Over the last year the world was swept by a deadly and damaging pandemic, claiming over 100,000 lives within the UK alone. There was also a huge economic cost, with the largest recession on record, and the biggest economic decline of any G7 nation.
However, there has been another issue which has plighted the nation, which can be calculated in both death and economic figures - poverty.
Throughout the Covid-19 pandemic the most deprived areas of the UK were hit the hardest, with the Office for National Statistics stating that the wealthiest areas had a death rate less than half of the poorest ones.
The comparison highlighted how much more vulnerable people in poverty were to the virus, but this is not a new conversation.
Since the Conservatives took office in 2010, the gap between the life expectancy of the rich and poor widened, with a nine-and-half-year gap between men in the wealthiest and poorest areas of the country during 2016-2018.
The brunt of the issue in areas with higher levels of deprivation such as Manchester, Blackpool, and Liverpool. Some regions were disproportionately affected by austerity.
It’s unsurprising the worst off have been the most affected by the pandemic. With the chances of dying from Covid-19 increased, as well as a surge in food insecurity resulting in a heightened reliance on foodbanks - a damning indictment of the state of the country.
But we must ask, apart from systemic inequality and societal issues, what are the practical reasons for this division?
One is the poor conditions for self-isolating workers that deters the efforts of the Test and Trace system. Little financial support was given to those who had to self-isolate with Statuary Sick Pay currently at £95.85 per week.
The current average wage amounts to approximately £560 a week.
When questioned where if he could live on that salary, Health Secretary Matt Hancock admitted he would not be able to yet expected millions of the lowest earners to do so.
Issues like this were not only detrimental to containing the virus, but also to the actual detection of it. When mass lateral flow testing allowed citizens of Liverpool to receive Covid-19 tests, there was an enthusiastic response from the city’s people, with about a quarter of the population taking part.
Nevertheless, poverty and financial insecurity played their hand yet again, where more than half of population in the more affluent southern area took part, while participation was far lower in the city’s north.
This was a grave indication of our inability to look after those with the least avenues of help.
We could look to Germany and Belgium, who paid 100% and 93% of wages in sick pay respectively, but far too often the government proved incredibly reluctant to put support measures into place.
It’s unsurprising that places like my own local authority, Knowsley, had some of the worst infection figures during the second and third waves.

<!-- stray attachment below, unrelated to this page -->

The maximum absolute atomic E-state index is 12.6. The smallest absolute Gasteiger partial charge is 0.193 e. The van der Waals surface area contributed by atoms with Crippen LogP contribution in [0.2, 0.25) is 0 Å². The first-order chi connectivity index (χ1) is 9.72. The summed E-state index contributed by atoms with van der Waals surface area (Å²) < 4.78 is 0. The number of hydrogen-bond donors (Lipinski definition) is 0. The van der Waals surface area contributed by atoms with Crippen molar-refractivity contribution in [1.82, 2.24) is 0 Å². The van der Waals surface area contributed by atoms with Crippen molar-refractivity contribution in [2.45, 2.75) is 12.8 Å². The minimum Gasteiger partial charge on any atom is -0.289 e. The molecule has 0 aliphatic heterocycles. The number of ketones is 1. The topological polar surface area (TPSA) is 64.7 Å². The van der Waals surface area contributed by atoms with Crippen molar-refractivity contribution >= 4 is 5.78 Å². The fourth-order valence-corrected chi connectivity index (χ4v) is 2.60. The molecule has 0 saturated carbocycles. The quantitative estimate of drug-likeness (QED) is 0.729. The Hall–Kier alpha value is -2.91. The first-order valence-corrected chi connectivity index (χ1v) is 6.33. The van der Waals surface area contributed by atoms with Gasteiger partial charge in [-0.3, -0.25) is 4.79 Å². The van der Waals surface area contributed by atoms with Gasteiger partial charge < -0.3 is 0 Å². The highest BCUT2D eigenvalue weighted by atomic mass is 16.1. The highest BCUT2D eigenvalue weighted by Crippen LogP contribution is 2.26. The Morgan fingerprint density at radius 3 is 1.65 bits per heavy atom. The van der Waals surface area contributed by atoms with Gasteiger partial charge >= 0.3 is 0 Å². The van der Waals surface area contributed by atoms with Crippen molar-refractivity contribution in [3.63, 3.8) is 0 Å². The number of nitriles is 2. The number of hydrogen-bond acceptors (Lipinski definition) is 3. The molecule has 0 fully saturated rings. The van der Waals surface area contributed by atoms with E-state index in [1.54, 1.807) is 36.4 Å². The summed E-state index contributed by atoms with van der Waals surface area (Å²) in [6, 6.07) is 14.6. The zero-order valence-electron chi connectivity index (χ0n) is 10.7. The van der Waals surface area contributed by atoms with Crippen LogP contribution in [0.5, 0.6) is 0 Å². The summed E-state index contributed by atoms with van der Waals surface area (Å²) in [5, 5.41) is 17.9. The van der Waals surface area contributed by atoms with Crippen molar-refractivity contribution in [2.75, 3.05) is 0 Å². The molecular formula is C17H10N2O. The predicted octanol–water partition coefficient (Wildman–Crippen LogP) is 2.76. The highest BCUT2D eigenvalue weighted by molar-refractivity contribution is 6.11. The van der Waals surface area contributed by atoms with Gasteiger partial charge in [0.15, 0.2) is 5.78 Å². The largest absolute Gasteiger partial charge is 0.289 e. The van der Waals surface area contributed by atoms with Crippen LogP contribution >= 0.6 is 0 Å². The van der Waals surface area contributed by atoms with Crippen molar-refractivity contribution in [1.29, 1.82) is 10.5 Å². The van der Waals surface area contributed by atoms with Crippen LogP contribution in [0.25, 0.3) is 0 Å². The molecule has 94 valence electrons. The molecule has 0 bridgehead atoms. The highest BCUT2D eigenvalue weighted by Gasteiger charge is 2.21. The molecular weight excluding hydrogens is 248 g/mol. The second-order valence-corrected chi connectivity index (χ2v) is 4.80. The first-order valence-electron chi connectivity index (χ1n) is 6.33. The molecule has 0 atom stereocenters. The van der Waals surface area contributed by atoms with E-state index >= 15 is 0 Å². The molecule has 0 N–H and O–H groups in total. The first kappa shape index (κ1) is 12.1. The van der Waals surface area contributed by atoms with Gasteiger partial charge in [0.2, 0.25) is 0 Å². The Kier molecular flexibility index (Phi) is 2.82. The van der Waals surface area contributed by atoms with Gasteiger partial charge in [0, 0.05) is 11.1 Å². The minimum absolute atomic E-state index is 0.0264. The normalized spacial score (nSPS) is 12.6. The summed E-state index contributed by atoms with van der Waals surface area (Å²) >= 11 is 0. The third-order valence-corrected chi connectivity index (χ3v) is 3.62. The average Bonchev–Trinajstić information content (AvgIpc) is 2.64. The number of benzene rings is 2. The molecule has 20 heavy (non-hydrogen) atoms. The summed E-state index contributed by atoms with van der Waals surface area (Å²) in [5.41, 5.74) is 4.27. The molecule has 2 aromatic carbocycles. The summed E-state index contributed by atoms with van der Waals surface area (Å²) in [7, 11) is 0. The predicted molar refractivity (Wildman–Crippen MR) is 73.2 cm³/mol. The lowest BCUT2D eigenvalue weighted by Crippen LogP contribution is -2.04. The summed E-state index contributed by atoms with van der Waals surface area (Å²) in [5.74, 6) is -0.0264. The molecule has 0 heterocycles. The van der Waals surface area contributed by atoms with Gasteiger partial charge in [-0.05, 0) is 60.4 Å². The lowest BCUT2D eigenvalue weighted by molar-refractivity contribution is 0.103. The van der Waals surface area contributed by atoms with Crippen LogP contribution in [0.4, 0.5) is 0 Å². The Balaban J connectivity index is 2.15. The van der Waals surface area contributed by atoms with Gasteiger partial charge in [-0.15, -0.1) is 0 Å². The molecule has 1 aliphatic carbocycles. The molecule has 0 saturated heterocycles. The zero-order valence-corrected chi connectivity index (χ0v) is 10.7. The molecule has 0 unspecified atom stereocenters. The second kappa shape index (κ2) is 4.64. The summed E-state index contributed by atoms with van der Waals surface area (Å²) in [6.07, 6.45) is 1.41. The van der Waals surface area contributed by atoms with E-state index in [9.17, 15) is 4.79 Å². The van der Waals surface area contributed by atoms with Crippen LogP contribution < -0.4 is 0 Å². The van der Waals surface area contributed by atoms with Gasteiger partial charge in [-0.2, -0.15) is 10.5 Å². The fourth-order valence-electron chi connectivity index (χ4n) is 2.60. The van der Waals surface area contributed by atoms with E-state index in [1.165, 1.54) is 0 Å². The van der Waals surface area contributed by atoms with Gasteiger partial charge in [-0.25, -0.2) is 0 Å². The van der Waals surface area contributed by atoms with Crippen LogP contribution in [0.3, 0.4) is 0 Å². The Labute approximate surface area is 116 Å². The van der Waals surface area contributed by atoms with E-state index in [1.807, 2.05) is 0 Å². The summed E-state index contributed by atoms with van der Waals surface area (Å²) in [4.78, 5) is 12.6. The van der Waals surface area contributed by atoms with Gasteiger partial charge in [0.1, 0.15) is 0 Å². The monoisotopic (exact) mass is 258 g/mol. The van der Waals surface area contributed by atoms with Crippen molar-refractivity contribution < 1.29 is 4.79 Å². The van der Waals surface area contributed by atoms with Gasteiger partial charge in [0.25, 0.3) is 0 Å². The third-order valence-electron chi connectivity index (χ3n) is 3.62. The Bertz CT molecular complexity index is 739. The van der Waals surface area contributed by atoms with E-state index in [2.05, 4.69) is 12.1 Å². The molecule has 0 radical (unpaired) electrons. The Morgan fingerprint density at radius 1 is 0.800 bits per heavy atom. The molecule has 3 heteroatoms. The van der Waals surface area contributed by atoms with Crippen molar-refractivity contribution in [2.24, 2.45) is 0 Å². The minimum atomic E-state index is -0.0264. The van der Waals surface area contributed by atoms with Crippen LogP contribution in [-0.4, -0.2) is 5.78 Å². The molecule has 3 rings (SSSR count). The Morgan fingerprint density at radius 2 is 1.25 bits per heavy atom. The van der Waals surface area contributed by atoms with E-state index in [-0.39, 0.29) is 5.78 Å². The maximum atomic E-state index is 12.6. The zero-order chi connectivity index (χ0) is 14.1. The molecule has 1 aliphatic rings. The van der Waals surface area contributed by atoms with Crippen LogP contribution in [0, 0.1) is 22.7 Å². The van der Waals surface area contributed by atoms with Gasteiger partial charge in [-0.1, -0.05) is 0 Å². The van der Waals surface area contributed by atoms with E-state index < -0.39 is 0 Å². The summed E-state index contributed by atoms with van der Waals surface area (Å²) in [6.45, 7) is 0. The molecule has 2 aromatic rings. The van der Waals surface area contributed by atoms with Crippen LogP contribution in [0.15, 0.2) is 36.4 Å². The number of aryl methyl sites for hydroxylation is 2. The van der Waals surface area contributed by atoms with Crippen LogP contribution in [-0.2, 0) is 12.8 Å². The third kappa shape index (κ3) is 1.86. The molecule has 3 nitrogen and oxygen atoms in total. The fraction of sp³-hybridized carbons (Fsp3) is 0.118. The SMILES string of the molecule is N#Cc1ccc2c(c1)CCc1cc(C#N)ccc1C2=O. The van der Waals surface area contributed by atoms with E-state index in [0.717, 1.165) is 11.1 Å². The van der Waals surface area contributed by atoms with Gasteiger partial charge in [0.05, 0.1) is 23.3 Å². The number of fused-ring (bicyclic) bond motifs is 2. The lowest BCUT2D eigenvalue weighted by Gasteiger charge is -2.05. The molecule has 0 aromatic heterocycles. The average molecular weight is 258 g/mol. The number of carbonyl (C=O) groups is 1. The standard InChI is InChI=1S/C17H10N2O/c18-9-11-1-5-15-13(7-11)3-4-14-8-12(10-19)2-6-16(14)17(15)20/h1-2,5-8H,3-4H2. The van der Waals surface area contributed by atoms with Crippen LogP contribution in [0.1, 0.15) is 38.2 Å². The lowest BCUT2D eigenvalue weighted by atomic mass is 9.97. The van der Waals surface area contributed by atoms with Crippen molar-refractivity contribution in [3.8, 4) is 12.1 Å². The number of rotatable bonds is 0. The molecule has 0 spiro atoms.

After the success of the mass testing scheme in Liverpool, infections skyrocketed to over 1400 per hundred thousand in the seven days up to 8th January with little doubt that this is nothing more than a coincidence.
Already one of the most deprived areas in the country, people are in a poor position to miss out on two weeks wages due to self-isolation, especially given the poor economic status globally.
There are glimmers of hope with the vaccine rollout, which in the UK, I admit, is occurring at a rapid pace. We must do whatever we can to prevent further spread of the virus and to repair the societal issues it has highlighted.
The government can begin by putting effective support in place for self-isolating workers, with the current SSP an insult, and the £500 grant for those in this situation unavailable for around seven out of eight employees.
There must be a reversal of the Conservative’s reckless austerity policy which has decimated the capacity of many public services. Had this political choice been discontinued long ago then it is unrealistic not to assume we would have been in a better position to deal with this crisis.
In the long term, investment in public services can develop into a plan for increased infrastructure projects in the form of a Green New Deal, something that has been discussed between political figures more and more over the last few months.
This Keynesian push could reinvigorate the economy in a socially ethical way, solving the problems of tomorrow and the plethora of challenges we face today.
It maybe no surprise that health and wealth are inextricably linked, but it has become more apparent during the pandemic. Now in the aftermath of Covid-19 we must rebuild in a manner that fixes these inequalities and prevents such a chasm in society in ever happening again.
We must move on from the United Kingdom where being poor is life threatening.